Discretionary medical cards to be restored

The Government has decided it will return discretionary medical cards taken off those with serious medical conditions over the past three years.

The Cabinet has approved a plan which does not require a change in the law and can see cards returned in a matter of weeks.

A statement from the Department of Health said the Government could not stand over the removal of cards from those with an acute medical condition, or a lifelong condition, including a disability.

The statement said it is anticipated that over 15,000 cards will be restored to people with serious medical conditions as part of this process.

The decision to return cards without changing the law follows intensive negotiations with the Attorney General.

Today's announcement covers cards withdrawn between July 1, 2011, and May 31, 2014. in a statement, the Department of Health said the review of the cards "produced unintended consequences" and that "much anecdotal evidence" revealed that those with a lifelong condition lost their cards.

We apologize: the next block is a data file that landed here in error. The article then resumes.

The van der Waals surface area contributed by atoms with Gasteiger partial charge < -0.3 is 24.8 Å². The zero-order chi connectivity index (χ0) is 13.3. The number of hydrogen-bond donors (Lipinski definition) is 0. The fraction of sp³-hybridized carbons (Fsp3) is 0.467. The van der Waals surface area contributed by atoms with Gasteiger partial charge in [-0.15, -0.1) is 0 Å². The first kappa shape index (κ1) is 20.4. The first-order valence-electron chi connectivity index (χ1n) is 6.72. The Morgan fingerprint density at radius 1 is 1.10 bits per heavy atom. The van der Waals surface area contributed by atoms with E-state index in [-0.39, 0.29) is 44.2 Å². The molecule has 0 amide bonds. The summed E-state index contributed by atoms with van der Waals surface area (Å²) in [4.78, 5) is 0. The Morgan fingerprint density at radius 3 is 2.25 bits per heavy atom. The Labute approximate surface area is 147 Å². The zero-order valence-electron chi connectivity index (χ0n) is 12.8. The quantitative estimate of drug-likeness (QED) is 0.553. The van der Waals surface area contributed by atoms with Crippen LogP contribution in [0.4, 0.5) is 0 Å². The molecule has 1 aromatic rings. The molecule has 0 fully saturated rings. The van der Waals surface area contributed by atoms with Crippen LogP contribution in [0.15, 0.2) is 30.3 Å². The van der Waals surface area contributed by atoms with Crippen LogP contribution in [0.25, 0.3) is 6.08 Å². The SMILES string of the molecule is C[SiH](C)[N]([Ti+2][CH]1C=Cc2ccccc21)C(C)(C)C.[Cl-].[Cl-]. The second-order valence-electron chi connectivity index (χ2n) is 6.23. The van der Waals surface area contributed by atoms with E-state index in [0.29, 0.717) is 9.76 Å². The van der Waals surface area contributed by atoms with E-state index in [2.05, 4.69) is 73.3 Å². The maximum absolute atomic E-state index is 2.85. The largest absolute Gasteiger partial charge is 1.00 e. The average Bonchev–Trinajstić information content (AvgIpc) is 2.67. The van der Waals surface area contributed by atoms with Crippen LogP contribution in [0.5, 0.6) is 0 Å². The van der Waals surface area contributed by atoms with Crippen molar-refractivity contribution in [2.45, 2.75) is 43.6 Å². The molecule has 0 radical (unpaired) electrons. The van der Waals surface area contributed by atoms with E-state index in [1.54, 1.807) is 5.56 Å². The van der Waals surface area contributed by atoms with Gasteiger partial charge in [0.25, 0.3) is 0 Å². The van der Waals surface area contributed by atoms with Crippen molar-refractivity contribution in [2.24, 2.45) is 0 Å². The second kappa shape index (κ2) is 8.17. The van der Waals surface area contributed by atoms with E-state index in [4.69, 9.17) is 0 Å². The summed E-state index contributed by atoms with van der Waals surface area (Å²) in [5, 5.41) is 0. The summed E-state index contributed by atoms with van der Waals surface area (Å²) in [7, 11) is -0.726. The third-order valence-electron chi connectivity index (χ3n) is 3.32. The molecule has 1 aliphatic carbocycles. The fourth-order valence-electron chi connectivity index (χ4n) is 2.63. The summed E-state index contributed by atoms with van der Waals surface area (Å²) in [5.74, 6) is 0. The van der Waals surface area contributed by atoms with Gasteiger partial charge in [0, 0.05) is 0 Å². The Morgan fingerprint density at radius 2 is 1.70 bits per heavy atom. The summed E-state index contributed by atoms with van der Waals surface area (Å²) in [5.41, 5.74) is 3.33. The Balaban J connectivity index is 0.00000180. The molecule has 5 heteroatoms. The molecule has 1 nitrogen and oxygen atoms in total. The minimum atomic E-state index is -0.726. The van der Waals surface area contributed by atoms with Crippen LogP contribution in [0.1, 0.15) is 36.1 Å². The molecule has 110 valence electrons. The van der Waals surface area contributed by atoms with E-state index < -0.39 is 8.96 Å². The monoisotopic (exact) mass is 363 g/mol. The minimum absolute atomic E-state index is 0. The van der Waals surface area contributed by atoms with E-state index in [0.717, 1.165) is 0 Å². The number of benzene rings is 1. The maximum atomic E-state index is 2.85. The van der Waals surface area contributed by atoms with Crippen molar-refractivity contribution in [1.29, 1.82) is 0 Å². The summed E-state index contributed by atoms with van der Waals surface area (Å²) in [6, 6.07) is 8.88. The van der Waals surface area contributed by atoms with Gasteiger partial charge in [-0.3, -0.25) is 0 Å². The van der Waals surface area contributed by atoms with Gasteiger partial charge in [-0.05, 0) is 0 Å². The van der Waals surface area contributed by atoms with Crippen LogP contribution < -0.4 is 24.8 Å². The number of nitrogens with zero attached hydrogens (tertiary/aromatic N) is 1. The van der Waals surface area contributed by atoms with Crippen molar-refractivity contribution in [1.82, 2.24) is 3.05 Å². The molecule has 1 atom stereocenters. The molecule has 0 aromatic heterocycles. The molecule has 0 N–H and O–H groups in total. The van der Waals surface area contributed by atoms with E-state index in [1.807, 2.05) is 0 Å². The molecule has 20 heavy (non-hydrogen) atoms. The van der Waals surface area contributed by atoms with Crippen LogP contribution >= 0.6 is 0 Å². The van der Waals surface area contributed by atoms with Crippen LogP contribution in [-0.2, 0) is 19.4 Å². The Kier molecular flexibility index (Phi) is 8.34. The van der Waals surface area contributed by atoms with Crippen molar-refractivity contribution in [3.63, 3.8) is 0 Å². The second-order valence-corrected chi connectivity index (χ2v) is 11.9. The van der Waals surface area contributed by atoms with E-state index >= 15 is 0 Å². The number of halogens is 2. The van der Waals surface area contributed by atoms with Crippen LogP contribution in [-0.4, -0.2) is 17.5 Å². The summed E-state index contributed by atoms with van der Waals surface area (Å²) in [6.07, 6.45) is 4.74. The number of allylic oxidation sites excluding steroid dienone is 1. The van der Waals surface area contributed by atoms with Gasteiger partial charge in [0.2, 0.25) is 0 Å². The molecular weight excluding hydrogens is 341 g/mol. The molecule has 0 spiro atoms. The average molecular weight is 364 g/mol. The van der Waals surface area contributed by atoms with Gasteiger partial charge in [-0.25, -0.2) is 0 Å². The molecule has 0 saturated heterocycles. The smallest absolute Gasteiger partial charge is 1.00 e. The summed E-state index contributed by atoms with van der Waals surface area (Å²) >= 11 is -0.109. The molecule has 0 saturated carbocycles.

However, he said that all decisions were made legally, and there would be no refund for medical expenses incurred in the intervening time, saying "there is no basis for a refund" and the Government had no plans to offer one.

The HSE has established an expert panel to consider the "broader issue" on how medical cards should be issued, and what makes an applicant eligible.

Speaking at a press conference this afternoon, the Minister for Health, James Reilly, said that responsibility for the "unintended consequence" was shared between the last Government, which decided to centralise medical card applications, and the current Government, which implemented it.

The Taoiseach also apologised in the Dáil for the "very many families being severely inconvenienced … [which] really did cause a great deal of stress for people."

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